As much I want admire Burton for taking the superhero genre in unexpected directions, this film is rather messy in the end. It gives the villains some interesting story arcs, but at the expense of shoving Batman too much into the background. It goes for a darker, mature tone, but breaks it constantly due to its campy moments. It's a unique cinematic experiment, but not a successful one.
Tim Burton's definitive grotesque fantasy adventure about misfits done on a big budget where the villains have memorable moments all the time. It is an orgy in Gothic atmosphere and music. Batman is reduced into a supporting player in his own film that is a carnival of freaks.
It departures from previous film-noir and stays a lot closer to German expressionism. Although not on a pair with Anton Furst's vision, Gotham remains seductive architectural nightmare. When it comes to sex and violence, this is the darkest Batman film. But overall, the story is so nonsensical and silly, that it feels closer to Schumacher than to its predecessor. Danny DeVito and Michelle Pfeiffer shine as a villains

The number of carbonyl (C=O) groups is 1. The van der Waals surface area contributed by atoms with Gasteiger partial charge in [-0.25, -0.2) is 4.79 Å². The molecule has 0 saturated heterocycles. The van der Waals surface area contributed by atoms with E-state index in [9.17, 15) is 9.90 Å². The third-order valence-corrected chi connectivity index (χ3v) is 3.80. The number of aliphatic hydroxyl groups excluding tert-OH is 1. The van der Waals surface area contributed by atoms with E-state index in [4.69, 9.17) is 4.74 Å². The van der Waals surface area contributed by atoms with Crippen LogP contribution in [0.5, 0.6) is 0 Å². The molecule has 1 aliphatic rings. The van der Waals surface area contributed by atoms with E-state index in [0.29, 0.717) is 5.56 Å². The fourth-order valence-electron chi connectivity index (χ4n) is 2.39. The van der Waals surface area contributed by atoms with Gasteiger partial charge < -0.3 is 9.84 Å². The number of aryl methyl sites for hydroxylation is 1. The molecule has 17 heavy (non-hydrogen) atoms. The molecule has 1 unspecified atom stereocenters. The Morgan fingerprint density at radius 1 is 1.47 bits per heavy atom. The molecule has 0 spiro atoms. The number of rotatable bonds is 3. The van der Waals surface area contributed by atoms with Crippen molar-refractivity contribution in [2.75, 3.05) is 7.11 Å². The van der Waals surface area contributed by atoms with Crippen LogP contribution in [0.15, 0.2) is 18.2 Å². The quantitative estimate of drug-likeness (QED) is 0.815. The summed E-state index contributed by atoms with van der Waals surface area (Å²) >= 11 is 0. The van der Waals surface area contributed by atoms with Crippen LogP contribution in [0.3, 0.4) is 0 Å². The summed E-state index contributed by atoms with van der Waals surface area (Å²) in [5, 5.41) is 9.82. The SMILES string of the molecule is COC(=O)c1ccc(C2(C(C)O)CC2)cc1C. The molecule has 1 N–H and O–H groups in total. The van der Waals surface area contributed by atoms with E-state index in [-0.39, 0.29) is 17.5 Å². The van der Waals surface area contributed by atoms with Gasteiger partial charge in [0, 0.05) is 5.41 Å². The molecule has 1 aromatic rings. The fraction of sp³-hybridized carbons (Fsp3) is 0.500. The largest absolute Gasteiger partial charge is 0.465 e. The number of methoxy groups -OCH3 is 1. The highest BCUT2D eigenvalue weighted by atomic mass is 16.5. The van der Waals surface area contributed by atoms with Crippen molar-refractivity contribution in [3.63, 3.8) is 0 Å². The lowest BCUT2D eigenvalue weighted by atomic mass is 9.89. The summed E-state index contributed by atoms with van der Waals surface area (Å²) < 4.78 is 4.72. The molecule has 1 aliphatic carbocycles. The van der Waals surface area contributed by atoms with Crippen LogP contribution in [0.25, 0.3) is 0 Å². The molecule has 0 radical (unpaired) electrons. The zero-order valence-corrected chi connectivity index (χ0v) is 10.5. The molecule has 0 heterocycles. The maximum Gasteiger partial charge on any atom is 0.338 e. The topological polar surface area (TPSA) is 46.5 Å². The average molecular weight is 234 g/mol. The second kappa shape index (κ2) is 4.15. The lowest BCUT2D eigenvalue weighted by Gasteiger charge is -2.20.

The bat, the cat and the penguin. I've just rediscovered how amazing Burton's Batman is. I saw it only once like 7 years ago and didn't taught much of it. Now that I have way more film knowledge, I can clearly see the expressionist influence of this film. It is one of the best Batman films but also the one with the least of him in it. More than a superhero film, this is a darkly comic story about freaks and outcasts.
Gone are the days when a big budget event film conceived to sell merchandise would be helmed by a director as idiosyncratic as Tim Burton was at this time. Burton and scripter Daniel Waters twist the iconic hero and villains to their own perverse ends. Less a franchise place holder than an anguished cry of fury. A distinctly personal statement by an artist given a wide commercial canvas with which to express himself.
(3.5) I re-watched Burton's Batman the other day and found it disappointing but watching this for the first time (24 years late) I was pretty impressed. It feels like Burton got to make a film more in his own style, darker and weirder than the first Batman, and DeVito and particularly Pfeiffer are great.
Although lacking the raw, visceral power of the original, BATMAN RETURNS improves upon its predecessor's clunkier parts (dialog, plot, tone). Given free rein by the studio, Tim Burton pile-drives his artistic credo ('it's okay to be a freak') while leaning on the stunning production and costume design. Then there is Keaton's Batman and Michelle Pfeiffer's Catwoman. Their sadomasochism as unflinching modern romance.